· 4 min read · Features

HR reward special 7/7: legal update on employee benefits

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Employment law is complex at the best of times, but when tax, benefits, fuel efficiency and parental leave come into play, HR departments can find themselves facing fresh hurdles in their bid to give staff a competitive offering. Here is our guide through the labyrinth of legislation around employee benefits and reward, current and future…

National Minimum Wage

The Low Pay Commission launched a consultation in June on the National Minimum Wage (NMW). The consultation ended this month, on 10 September, and recommendations made on the rates of NMW are due to be implemented in October 2013. The Low Pay Commission was asking for views from employers on: the level and impact of the NMW; its application in respect of young people, apprentices and interns; its application to salaried hours and the provisions in relation to accommodation offset.

A report on the NMW has also been published, Minimum Wage: Maximum Impact, which recommends that workers aged over either 25 or 30 should be paid a higher rate of NMW, as should workers in London and the South East.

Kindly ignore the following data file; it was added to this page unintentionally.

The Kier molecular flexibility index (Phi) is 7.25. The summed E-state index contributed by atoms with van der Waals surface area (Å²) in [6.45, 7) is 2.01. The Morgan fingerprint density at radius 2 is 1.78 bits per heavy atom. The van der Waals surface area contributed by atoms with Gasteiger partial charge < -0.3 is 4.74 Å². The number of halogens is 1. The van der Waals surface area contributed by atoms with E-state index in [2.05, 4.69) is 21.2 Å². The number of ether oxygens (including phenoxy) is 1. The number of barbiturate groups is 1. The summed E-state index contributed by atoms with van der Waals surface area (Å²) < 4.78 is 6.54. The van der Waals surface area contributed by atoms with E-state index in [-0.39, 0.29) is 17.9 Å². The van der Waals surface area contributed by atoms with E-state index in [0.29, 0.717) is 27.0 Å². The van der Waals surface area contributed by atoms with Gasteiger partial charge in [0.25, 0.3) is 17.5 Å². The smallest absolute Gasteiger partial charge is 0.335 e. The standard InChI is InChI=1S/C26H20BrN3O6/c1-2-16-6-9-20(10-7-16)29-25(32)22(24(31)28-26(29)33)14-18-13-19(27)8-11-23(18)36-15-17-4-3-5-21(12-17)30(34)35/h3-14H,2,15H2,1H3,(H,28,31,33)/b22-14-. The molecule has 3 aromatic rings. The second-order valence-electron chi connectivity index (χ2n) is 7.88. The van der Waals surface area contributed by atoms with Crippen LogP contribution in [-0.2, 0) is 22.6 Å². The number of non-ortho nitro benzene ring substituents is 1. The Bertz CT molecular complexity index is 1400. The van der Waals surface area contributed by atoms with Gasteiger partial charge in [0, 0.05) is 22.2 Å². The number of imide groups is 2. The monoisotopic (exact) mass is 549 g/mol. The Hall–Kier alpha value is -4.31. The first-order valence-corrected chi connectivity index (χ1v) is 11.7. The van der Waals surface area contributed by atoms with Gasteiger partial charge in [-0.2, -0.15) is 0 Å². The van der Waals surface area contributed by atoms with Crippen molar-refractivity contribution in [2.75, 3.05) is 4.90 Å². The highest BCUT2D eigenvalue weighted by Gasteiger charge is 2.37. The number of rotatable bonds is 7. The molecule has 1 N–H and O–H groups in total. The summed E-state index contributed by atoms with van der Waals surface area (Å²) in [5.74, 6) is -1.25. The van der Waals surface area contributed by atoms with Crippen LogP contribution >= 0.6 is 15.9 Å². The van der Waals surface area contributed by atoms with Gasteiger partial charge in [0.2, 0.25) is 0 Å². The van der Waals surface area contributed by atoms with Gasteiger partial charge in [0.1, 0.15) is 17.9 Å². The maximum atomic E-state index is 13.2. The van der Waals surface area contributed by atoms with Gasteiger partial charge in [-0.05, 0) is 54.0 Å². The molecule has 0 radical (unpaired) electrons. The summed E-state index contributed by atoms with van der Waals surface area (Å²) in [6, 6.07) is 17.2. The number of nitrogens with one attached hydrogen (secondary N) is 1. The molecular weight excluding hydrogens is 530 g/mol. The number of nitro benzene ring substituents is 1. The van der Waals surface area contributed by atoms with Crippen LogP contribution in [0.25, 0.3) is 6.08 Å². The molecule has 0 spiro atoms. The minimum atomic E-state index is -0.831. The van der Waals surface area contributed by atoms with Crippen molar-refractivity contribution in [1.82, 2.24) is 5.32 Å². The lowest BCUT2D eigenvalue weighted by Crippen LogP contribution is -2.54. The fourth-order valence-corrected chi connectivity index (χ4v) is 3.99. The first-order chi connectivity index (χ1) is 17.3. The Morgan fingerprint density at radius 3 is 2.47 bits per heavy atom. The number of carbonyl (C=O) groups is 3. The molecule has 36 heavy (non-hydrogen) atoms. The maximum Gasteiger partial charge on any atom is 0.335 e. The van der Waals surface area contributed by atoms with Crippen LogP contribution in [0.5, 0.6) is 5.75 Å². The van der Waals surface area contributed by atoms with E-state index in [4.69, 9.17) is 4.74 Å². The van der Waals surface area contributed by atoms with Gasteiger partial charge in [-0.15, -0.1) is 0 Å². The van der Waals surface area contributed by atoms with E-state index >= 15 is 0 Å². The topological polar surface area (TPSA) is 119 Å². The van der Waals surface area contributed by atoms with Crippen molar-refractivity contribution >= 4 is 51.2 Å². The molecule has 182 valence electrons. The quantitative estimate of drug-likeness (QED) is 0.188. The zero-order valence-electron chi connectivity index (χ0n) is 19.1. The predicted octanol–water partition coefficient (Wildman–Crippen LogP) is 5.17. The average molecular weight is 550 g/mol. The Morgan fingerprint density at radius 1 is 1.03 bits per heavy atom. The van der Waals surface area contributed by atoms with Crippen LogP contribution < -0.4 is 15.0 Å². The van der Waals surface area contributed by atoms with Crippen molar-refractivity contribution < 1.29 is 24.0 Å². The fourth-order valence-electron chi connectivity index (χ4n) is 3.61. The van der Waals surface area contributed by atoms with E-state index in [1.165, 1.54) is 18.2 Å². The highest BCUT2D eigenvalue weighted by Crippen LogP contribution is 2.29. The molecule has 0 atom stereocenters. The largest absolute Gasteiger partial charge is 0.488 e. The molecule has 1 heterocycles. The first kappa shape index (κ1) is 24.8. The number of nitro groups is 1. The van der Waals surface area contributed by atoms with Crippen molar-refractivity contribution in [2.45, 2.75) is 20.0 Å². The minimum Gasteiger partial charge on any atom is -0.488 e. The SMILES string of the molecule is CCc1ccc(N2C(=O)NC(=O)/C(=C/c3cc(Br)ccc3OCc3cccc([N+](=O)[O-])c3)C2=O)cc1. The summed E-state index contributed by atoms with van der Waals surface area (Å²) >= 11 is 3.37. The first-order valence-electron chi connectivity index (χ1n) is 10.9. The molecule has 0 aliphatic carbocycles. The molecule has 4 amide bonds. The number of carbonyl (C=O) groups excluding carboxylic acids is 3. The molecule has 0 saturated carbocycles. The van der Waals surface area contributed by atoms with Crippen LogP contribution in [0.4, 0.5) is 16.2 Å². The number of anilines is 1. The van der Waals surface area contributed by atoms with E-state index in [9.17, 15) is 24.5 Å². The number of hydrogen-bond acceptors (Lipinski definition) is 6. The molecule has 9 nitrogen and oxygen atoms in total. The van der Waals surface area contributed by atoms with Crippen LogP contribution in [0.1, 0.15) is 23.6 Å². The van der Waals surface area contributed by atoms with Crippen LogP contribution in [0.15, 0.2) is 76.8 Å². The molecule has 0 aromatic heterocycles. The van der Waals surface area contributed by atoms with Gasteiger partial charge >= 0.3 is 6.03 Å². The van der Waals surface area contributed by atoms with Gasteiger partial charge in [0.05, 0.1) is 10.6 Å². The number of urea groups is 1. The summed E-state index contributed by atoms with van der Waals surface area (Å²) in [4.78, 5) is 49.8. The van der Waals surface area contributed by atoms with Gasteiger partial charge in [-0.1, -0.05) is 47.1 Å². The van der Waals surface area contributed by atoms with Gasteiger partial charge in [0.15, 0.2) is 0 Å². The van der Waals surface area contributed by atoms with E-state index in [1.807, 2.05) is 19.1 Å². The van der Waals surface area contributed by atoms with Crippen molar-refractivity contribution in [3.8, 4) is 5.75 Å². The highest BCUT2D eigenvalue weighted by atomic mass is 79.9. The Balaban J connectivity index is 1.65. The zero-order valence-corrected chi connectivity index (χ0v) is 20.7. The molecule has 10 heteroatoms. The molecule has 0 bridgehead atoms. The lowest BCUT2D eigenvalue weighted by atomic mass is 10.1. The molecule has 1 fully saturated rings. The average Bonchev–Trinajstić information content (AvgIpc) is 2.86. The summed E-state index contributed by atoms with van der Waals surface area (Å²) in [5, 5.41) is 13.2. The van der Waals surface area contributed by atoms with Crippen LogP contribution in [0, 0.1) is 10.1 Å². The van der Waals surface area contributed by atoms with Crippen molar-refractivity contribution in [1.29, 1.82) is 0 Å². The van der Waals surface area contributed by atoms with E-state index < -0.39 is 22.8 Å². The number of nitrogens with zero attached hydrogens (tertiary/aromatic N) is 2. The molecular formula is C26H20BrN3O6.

Given economic uncertainty, austerity measures for years to come, and the 11% rise in the NMW as of October 2012, many employers are not going to have an appetite for a further increase in 2013. Employers will need to consider what effect an increase in NMW would have on their business and whether it would allow them to continue to operate effectively and remain sustainable. The proposals in relation to workers aged 25 or 30 and those in the London area being paid more are likely to lead to further cost pressures. Employers need to start planning now for potential recruitment in 2013.

Pensions and auto-enrolment

Employers will soon have to provide pension arrangements for employees to be automatically enrolled into. The largest companies roll out this scheme in October 2012, with smaller firms following, over a five-year period. Employers will also be required to contribute to these pension arrangements.

Employers will need to check the date their organisation is required to enrol by – which is dependent on the number of employees. This will be communicated to organisations; the provisional date can be checked on the Pension Regulator's website.

The next step will be to carry out an initial assessment of the workforce. The rules on auto-enrolment apply to all workers and not just employees aged between 22 and state pension age, working or usually working within the UK and earning above £8,105 per annum. The contract of service of all eligible workers will need to be amended to reflect this entitlement. When the employer is aware of how many individuals are entitled to be automatically enrolled, it must select a qualifying pension scheme.

Once this has been done, the organisation must register with the Pensions Regulator and be aware of the importance of keeping records for the duration of the scheme. The obligation to comply with the auto-enrolment rules sits squarely with employers. Non-compliance could lead to painful penalties.

Annual leave